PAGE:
Publisher’s Note, October 2016
10 Rules for Negotiating a Director of Surgical Services Job Offer
Josiah Whitman, Managing Partner, Whitman Partners
Directors of Surgical Services frequently ask us for help with salary negotiations. Sometimes these offers come through our efforts, other times we offer this advice pro bono. The following rules help ensure that the candidate’s needs are met and that all parties are on the same page and ready to begin a productive work relationship.
1. Make them like you. A dirty little secret about hiring managers is they will often select a candidate based on whether they can see themselves getting coffee with you.
2. Make them believe you deserve it. It’s not enough that you believe you deserve the package. They have to believe it. Treat it like an algebra problem. If they offer you X and you want X plus Y, then solve for Y. It is better to ask for Y because “you can take over the cath lab.”
3. Have exactly two other opportunities. A good Director of Surgical Services has powerful leverage. However, if you want the CNO to spend her political capital going to bat for you, she will do so only if she believes it will pay off. If you have nine other offers and the odds aren’t good they will get you, she’s unlikely to stick her neck out.
4. Ask about the historical track record of raises at the hospital. This sends the message that you are thinking about being there for the long haul. (By the way www.streetinsider.com reports the average raise in healthcare for 2016 is 2.8%.)
5. Get to know what moves the football on your CNO’s career. Ask your contacts in the organization or ask her directly (without sending the signal that you want her job). Then use this information to help illustrate how hiring you helps her career.
6. Stay at the table. The negotiation may not be finished when you give a verbal yes. What you weren’t privy to when you gave your verbal, you may become privy to after you pass your onboarding checklist. Call your CNO to give her an update about your onboarding progress and ask if there have been any changes. Do it again after 30 days and you may find out have the ability to solve a new challenge.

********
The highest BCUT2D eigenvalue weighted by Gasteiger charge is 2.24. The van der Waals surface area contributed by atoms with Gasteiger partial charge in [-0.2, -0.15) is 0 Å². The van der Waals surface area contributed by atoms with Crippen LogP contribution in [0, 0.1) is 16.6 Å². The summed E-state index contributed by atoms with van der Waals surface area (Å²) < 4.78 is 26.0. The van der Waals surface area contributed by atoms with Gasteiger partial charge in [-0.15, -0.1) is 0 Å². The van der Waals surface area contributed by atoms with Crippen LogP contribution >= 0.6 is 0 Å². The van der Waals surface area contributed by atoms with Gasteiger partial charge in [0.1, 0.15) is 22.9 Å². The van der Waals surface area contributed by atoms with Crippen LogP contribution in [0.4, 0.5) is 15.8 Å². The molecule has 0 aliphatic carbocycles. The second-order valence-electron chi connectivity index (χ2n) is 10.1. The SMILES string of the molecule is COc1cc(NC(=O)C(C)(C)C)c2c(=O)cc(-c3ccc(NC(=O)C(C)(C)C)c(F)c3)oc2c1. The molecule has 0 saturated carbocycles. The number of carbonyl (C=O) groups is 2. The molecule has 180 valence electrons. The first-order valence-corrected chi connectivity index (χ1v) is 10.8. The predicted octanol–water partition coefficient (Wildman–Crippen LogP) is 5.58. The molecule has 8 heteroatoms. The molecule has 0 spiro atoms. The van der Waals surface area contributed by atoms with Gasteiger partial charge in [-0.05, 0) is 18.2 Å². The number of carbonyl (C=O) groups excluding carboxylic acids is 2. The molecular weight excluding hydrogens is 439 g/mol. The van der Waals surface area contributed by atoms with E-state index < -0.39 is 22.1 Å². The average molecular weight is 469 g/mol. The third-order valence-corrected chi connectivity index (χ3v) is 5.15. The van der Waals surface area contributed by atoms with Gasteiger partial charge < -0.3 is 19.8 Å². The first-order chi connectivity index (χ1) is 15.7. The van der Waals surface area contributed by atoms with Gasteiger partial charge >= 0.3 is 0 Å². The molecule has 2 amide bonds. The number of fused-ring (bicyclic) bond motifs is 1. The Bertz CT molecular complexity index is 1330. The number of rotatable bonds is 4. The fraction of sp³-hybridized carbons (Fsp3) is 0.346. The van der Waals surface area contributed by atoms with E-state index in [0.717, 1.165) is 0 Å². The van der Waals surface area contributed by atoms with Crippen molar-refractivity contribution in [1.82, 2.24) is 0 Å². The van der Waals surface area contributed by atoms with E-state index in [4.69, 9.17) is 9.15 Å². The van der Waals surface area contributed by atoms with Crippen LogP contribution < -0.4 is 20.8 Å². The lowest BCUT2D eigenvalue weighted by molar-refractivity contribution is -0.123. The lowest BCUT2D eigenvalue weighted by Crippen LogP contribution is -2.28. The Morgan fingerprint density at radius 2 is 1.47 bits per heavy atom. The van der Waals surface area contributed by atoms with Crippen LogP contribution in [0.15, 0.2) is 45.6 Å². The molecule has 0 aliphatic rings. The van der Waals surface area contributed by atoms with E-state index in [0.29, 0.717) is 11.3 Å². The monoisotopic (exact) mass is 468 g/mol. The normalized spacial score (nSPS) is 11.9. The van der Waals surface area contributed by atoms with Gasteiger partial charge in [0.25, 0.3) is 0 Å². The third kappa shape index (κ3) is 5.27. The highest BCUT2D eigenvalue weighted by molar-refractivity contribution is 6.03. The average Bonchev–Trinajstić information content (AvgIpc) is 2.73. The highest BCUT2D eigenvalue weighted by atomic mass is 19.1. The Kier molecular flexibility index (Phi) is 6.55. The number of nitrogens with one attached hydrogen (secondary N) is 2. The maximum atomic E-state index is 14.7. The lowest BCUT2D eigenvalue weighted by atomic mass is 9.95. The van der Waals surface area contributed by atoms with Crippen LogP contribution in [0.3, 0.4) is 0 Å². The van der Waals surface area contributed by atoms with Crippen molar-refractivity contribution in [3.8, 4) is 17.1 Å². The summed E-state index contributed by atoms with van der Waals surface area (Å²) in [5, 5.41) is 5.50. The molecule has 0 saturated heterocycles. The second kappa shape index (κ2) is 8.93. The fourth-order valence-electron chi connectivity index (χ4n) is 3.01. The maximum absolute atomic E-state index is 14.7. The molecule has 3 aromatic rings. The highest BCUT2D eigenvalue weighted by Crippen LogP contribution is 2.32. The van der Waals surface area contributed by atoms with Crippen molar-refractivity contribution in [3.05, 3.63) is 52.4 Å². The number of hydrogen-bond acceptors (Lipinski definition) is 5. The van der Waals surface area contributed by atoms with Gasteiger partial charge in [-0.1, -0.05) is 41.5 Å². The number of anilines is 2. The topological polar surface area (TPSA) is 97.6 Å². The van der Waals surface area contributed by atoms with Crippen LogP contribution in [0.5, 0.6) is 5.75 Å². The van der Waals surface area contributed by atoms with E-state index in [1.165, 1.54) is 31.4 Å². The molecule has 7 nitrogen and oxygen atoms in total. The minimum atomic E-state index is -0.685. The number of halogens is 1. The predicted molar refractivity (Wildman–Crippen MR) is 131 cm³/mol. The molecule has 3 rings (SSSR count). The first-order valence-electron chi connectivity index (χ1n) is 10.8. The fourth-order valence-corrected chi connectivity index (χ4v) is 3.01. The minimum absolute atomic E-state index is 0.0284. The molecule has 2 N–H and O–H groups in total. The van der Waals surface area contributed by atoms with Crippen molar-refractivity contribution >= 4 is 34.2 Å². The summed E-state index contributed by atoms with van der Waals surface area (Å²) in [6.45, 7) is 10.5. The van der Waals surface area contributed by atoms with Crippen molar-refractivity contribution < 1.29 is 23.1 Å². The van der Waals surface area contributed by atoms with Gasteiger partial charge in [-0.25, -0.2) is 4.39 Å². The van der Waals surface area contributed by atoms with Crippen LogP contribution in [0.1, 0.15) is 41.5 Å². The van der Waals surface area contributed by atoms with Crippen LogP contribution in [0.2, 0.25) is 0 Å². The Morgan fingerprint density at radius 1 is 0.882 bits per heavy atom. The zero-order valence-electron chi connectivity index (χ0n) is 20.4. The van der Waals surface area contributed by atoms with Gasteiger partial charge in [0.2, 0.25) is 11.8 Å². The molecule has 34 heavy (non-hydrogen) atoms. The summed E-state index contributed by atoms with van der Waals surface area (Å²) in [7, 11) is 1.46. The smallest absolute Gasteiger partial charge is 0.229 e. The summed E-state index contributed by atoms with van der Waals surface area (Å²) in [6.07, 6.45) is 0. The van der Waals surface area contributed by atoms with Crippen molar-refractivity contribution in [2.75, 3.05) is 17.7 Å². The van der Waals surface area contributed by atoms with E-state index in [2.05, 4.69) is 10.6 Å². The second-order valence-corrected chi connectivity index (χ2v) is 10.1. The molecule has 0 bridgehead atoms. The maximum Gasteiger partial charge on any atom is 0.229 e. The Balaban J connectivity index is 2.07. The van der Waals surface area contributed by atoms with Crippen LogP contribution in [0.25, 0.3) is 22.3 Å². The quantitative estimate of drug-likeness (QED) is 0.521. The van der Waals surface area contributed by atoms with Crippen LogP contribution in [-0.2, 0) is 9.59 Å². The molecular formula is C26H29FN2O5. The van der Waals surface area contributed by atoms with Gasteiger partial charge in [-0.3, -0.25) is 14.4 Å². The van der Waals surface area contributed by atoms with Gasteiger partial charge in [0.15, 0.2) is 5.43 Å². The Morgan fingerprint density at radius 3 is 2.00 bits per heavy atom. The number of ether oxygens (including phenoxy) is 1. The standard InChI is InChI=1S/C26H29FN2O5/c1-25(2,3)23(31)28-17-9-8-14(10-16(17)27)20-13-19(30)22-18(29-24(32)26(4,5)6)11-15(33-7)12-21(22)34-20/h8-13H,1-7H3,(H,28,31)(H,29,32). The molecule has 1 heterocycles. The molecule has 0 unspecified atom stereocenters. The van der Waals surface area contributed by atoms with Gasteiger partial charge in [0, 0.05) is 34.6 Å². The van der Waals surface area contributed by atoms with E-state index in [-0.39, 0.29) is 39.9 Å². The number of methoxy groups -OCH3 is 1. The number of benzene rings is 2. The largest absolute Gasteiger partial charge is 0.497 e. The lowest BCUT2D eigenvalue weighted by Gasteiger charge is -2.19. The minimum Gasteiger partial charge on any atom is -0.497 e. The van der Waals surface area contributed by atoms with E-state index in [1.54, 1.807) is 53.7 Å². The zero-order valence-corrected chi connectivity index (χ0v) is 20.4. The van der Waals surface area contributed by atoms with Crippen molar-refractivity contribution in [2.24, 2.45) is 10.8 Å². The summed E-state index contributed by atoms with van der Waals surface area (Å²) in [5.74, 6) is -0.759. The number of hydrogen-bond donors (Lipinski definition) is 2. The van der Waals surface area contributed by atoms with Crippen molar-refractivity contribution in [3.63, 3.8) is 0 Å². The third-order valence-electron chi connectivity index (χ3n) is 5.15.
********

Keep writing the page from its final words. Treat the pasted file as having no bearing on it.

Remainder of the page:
7. Negotiate multiple issues simultaneously. There is nothing worse than asking for a salary increase, receiving it, and then asking for an increase in the relocation package. They’re not going to be in a particularly giving mood. And prioritize clearly: if you ask for A, B, C, and D and they come back to you with C and D, they may be thinking they are meeting you halfway.
8. Avoid making ultimatums and ignore them when they’re given to you. People don’t like feeling strong-armed. If they make an ultimatum of you, just ignore it. Often their ultimatum will go away naturally. In the heat of the moment, someone may make an overreach or an overask. Don’t beat them over the head with it. It’s embarrassing for them and you don’t want to make them lose face. If it is a true ultimatum, they’ll repeat it over and over.
9. Give a provisional “yes.” If you need to get to Green Bay because your Packer tattoo isn’t going over so hot in Chicago, make sure every job in Green Bay is a provisional yes. Let’s role play: Question: “Would you consider being the Clinical Director of Surgical Services for a salary of $115,000 for our hospital in Green Bay?” Answer: “Yes! (provisionally). And let’s talk in more detail about the job description and how that relates to the salary and oh-by-the-way, about that title…
10. Keep your perspective. When you are on your deathbed and looking back on your life, how well you negotiated your job offer is going to matter very little. What is important is what job you take, what city you lived in, what you are able to do after you’re done with work, and who you’re able to do it with. If you keep that perspective you will have negotiated successfully.
The following items are commonly negotiable
• Accelerated review date
• Additional departments added to the job description
• Signing bonus
• CNOR certification completion bonus
• Conferences — AORN — OR Managers — Surgical Services Summit — ACHE
• Incentive bonus
• Temporary housing
• Expense account
• Start date/start date of benefit
• Vesting of pension/retirement
• Specific days off not counted against PTO
• Scope of role
• Pay grade i.e. Director of Surgical Services II v. Director of Surgical Services IV
• Tuition reimbursement
• Non-binding career pathing
• Permission to hire a Business Director of Surgical Services (or OR Educator, etc)
• Four-day work week
• Job for spouse
• Reduction/removal of call